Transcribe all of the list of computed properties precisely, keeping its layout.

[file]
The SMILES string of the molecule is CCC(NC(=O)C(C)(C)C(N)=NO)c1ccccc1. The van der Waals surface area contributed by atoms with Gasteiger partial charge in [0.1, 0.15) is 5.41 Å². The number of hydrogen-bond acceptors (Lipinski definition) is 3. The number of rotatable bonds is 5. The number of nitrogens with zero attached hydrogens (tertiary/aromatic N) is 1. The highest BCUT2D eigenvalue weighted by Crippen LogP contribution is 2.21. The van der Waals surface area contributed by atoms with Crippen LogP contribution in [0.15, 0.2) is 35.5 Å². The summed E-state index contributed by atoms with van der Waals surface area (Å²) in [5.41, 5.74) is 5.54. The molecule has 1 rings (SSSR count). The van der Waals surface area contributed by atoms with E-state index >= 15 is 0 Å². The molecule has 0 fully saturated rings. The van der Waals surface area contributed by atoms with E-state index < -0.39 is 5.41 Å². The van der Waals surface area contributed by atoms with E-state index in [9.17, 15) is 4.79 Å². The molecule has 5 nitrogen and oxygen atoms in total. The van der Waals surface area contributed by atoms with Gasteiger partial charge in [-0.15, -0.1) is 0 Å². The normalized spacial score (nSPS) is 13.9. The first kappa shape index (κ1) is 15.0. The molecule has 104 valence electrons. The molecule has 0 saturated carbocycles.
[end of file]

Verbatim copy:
The SMILES string of the molecule is CCC(NC(=O)C(C)(C)C(N)=NO)c1ccccc1. The van der Waals surface area contributed by atoms with Gasteiger partial charge in [0.1, 0.15) is 5.41 Å². The number of hydrogen-bond acceptors (Lipinski definition) is 3. The number of rotatable bonds is 5. The number of nitrogens with zero attached hydrogens (tertiary/aromatic N) is 1. The highest BCUT2D eigenvalue weighted by Crippen LogP contribution is 2.21. The van der Waals surface area contributed by atoms with Crippen LogP contribution in [0.15, 0.2) is 35.5 Å². The summed E-state index contributed by atoms with van der Waals surface area (Å²) in [5.41, 5.74) is 5.54. The molecule has 1 rings (SSSR count). The van der Waals surface area contributed by atoms with E-state index >= 15 is 0 Å². The molecule has 0 fully saturated rings. The van der Waals surface area contributed by atoms with E-state index < -0.39 is 5.41 Å². The van der Waals surface area contributed by atoms with E-state index in [9.17, 15) is 4.79 Å². The molecule has 5 nitrogen and oxygen atoms in total. The van der Waals surface area contributed by atoms with Gasteiger partial charge in [-0.15, -0.1) is 0 Å². The normalized spacial score (nSPS) is 13.9. The first kappa shape index (κ1) is 15.0. The molecule has 104 valence electrons. The molecule has 0 saturated carbocycles.